Editor's Note

By Stalling, Jonathan | Chinese Literature Today, Summer 2010 | Go to article overview

Editor's Note


Stalling, Jonathan, Chinese Literature Today


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As the world enters what many have already begun calling the Pacific Era, it is more important than ever for Westerners to gain a better understanding of Chinese culture, history, and perspectives. Chinese Literature Today, a new title from the award-winning World Literature Today organization, creates an important channel of access to China through literary studies. Like its parent journal, CLT offers the inquisitive reader a wide range of contemporary fiction, poetry, literary essays, and criticism. Our editorial teams in the U.S. and China are working closely with translators, authors, and scholars to answer pressing questions of our time: How has Chinese literature responded to China's modernization? How does Chinese literature compare with other national traditions? What are Chinese literature's central debates, concerns, and trends? What is Chinese literature today?

WLT has been addressing these very questions since 1935 when it published Chih Meng's "The New Literature of Changing China," and over the years WLT has published hundreds of essays and book reviews about Chinese literature and culture. Over the last several years, however, this engagement has grown stronger as WLT and the University of Oklahoma have developed an unprecedented partnership with Beijing Normal University's College of Chinese Language and Literature, culminating in the new Chinese edition of World Literature Today and a series of conferences and symposia in Beijing in 2007, 2008, and 2010. In each instance, numerous writers and scholars from China and the West have identified the need for quality translations of Chinese literature to engender greater appreciation of Chinese literature in the world. Simply put, only a small fraction of what is being written, read, and discussed in China ever appears in English. There are also numerous scholars, especially in China, who feel that Westerners may never know enough about China's cultural memory to truly understand or appreciate Chinese literature, and many have written off "world literature" as a self-serving Western idea.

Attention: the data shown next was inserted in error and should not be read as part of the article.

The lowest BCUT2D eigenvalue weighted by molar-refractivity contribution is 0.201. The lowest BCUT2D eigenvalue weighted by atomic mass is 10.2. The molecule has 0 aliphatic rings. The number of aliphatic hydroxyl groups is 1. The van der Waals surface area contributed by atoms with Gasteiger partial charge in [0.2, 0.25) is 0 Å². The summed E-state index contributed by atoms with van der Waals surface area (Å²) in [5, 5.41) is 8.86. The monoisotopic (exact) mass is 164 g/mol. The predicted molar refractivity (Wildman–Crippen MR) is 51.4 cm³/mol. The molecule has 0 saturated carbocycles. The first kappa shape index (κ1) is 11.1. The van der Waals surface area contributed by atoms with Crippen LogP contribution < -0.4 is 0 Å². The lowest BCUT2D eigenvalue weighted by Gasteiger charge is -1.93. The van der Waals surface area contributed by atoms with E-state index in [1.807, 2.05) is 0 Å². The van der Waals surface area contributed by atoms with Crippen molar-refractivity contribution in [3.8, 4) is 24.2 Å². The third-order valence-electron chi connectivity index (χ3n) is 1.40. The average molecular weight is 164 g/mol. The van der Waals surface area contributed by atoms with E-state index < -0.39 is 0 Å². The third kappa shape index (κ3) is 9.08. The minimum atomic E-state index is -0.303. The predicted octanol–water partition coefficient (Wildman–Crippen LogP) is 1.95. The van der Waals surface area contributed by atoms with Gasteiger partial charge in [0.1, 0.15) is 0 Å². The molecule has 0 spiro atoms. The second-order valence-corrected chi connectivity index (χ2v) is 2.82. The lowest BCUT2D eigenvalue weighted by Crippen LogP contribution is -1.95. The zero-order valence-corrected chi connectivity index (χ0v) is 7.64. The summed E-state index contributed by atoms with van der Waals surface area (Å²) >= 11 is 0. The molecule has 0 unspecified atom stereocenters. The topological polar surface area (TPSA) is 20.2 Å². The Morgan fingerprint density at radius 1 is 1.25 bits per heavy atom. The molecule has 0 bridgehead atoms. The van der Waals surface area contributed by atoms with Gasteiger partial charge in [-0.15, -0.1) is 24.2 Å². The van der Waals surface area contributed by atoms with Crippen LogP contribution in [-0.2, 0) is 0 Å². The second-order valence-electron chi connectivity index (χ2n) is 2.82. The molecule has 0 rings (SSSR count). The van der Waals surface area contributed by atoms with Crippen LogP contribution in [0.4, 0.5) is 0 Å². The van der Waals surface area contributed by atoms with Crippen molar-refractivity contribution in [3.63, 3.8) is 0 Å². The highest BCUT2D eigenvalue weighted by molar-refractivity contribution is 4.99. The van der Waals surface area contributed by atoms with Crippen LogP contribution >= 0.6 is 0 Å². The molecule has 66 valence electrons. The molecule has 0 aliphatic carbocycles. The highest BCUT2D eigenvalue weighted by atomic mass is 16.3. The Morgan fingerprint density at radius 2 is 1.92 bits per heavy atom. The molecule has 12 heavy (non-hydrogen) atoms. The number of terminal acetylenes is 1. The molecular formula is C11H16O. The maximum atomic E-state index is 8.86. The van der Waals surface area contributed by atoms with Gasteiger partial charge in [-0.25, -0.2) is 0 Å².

CLT exists owing to the belief that Western readers can, in fact, understand important developments in Chinese literature. But to encourage this understanding, Westerners need a publication that offers readers the contextual materials required to open meanings hidden by the lack of historical, cultural, or linguistic knowledge in the West. …

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